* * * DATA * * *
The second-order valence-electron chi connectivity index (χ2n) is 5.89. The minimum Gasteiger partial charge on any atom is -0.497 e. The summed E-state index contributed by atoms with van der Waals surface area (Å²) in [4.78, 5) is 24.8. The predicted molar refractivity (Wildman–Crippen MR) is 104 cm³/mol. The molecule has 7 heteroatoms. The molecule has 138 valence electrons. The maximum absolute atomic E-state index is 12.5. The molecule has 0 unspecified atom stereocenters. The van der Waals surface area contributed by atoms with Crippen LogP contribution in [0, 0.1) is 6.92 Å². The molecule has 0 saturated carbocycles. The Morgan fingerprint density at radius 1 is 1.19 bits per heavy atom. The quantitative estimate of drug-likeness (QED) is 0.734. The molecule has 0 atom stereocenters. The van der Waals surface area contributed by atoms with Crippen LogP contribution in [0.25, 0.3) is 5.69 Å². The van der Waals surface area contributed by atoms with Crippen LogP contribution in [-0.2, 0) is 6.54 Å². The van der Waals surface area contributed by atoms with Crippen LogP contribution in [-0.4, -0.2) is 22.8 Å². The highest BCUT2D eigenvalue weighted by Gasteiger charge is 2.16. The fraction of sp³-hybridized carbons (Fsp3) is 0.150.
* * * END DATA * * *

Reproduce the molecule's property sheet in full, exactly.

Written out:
The second-order valence-electron chi connectivity index (χ2n) is 5.89. The minimum Gasteiger partial charge on any atom is -0.497 e. The summed E-state index contributed by atoms with van der Waals surface area (Å²) in [4.78, 5) is 24.8. The predicted molar refractivity (Wildman–Crippen MR) is 104 cm³/mol. The molecule has 7 heteroatoms. The molecule has 138 valence electrons. The maximum absolute atomic E-state index is 12.5. The molecule has 0 unspecified atom stereocenters. The van der Waals surface area contributed by atoms with Crippen LogP contribution in [0, 0.1) is 6.92 Å². The molecule has 0 saturated carbocycles. The Morgan fingerprint density at radius 1 is 1.19 bits per heavy atom. The quantitative estimate of drug-likeness (QED) is 0.734. The molecule has 0 atom stereocenters. The van der Waals surface area contributed by atoms with Crippen LogP contribution in [0.25, 0.3) is 5.69 Å². The van der Waals surface area contributed by atoms with Crippen LogP contribution in [-0.2, 0) is 6.54 Å². The van der Waals surface area contributed by atoms with Crippen LogP contribution in [-0.4, -0.2) is 22.8 Å². The highest BCUT2D eigenvalue weighted by Gasteiger charge is 2.16. The fraction of sp³-hybridized carbons (Fsp3) is 0.150.